There’s always that fearful, agonizing moment of truth in one’s life when we must chart our own course. No matter what anyone has to say about it, only you will know if you’re headed the right way. If that direction leads to the School of the Arts, we’ll all be here to guide, nurture, and protect you on a journey where you can do your best work and become your best self.
We’re here to serve our students, but we also have a responsibility to tend to the faculty and staff who are the backbone of this place. Many of our teachers have made great sacrifices to work here, and they shouldn’t have to. It’s well known that we have some of the lowest paid faculty in the UNC system. Many could instantly increase their pay at peer institutions. Retention and recruitment worries keep me up at night. Excellence and expertise have a price, and are worth every penny, and many other states are now willing to pay for it. We must also recognize the staff that supports us behind the scenes in so many ways, like processing mountains of required paperwork or assisting our students. Those who mop the floors of our stages and studios further our mission as much as anyone else by providing a clean slate—literally—for our artists to hone their craft. We owe the people who work here the same opportunities for growth and development that we provide to emerging artists.
We can start by making some long overdue changes and enhancements to our living, working, and learning environment. Our brand-new library and new digital media building are hugely beneficial additions to our campus. But we must act now to develop plans and resources to transform our rapidly aging performance facilities, and create an immersive entertainment space that engages 21st Century audiences. We must launch programs and initiatives that drive creative incubation and innovation for our students, alumni, and the dozens of companies that recruit here every year.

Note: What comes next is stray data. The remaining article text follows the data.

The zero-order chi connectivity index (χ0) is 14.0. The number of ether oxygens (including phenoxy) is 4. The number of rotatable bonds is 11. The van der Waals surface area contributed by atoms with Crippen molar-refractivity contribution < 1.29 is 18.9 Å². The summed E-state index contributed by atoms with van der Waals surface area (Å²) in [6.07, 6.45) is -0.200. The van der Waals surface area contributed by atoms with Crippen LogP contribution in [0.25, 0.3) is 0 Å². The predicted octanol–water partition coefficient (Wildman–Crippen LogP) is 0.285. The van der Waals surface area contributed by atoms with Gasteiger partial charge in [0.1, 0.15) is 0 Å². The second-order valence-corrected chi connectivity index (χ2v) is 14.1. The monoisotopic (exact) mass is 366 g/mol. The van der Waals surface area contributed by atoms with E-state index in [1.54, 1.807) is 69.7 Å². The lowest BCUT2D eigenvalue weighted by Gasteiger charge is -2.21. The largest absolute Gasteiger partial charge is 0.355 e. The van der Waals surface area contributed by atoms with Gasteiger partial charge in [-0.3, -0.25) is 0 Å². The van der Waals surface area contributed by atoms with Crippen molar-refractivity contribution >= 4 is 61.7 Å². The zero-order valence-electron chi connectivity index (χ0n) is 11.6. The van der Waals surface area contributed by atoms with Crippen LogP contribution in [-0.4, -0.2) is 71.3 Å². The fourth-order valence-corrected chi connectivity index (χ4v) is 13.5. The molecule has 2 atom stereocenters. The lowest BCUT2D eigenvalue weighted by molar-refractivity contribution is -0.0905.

We must expand our plans and vision beyond campus into the Gateway and downtown, where sensitive urban infill can catalyze arts-based economic development and improve the quality of place in the community that willed us to be here for art’s sake.
We must honor the efforts of all the volunteers who made phone calls to raise money 50 years ago, and fulfill the vision of Terry Sanford, John Ehle, and Vittorio Giannini to become a leading cultural institution in the South.
There’s good art and bad art, stuff you see all around us that you love or hate or never even notice, and occasionally think to yourself “I could’ve done that!” Then there’s great art—the stuff that moves or haunts you to the core. Great art speaks to us from unimaginable depths, and strikes us with a beauty that seems otherworldly. Great art overshadows and overpowers the harshness and hardships of life. It sharpens and deepens our perceptions, and connects us to a world way beyond ourselves, as long as we’re open to it.
For 50 years the School of the Arts has aspired to great art. Let us cherish and support this institution for the next half-century, and never stray from our founding mission born of a good and earnest want for all of us to experience and appreciate the overwhelming fullness, inspiration, joy, and passion of life.